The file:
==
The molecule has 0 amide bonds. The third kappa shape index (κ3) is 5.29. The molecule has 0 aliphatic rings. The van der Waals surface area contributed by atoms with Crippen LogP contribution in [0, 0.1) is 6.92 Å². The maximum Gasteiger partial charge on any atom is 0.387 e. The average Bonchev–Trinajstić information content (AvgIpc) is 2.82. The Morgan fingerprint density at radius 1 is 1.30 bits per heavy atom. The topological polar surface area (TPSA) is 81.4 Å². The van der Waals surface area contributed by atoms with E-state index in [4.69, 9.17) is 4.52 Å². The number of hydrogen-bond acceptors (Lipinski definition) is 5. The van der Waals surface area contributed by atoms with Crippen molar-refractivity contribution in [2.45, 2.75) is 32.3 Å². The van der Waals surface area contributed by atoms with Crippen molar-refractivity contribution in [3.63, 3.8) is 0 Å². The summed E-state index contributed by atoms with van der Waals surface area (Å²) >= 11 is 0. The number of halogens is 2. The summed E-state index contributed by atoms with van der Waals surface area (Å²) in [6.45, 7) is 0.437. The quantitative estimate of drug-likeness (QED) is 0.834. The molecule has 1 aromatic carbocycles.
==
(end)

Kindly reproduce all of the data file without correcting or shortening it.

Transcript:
The molecule has 0 amide bonds. The third kappa shape index (κ3) is 5.29. The molecule has 0 aliphatic rings. The van der Waals surface area contributed by atoms with Crippen LogP contribution in [0, 0.1) is 6.92 Å². The maximum Gasteiger partial charge on any atom is 0.387 e. The average Bonchev–Trinajstić information content (AvgIpc) is 2.82. The Morgan fingerprint density at radius 1 is 1.30 bits per heavy atom. The topological polar surface area (TPSA) is 81.4 Å². The van der Waals surface area contributed by atoms with E-state index in [4.69, 9.17) is 4.52 Å². The number of hydrogen-bond acceptors (Lipinski definition) is 5. The van der Waals surface area contributed by atoms with Crippen molar-refractivity contribution in [2.45, 2.75) is 32.3 Å². The van der Waals surface area contributed by atoms with Crippen molar-refractivity contribution in [3.63, 3.8) is 0 Å². The summed E-state index contributed by atoms with van der Waals surface area (Å²) >= 11 is 0. The number of halogens is 2. The summed E-state index contributed by atoms with van der Waals surface area (Å²) in [6.45, 7) is 0.437. The quantitative estimate of drug-likeness (QED) is 0.834. The molecule has 1 aromatic carbocycles.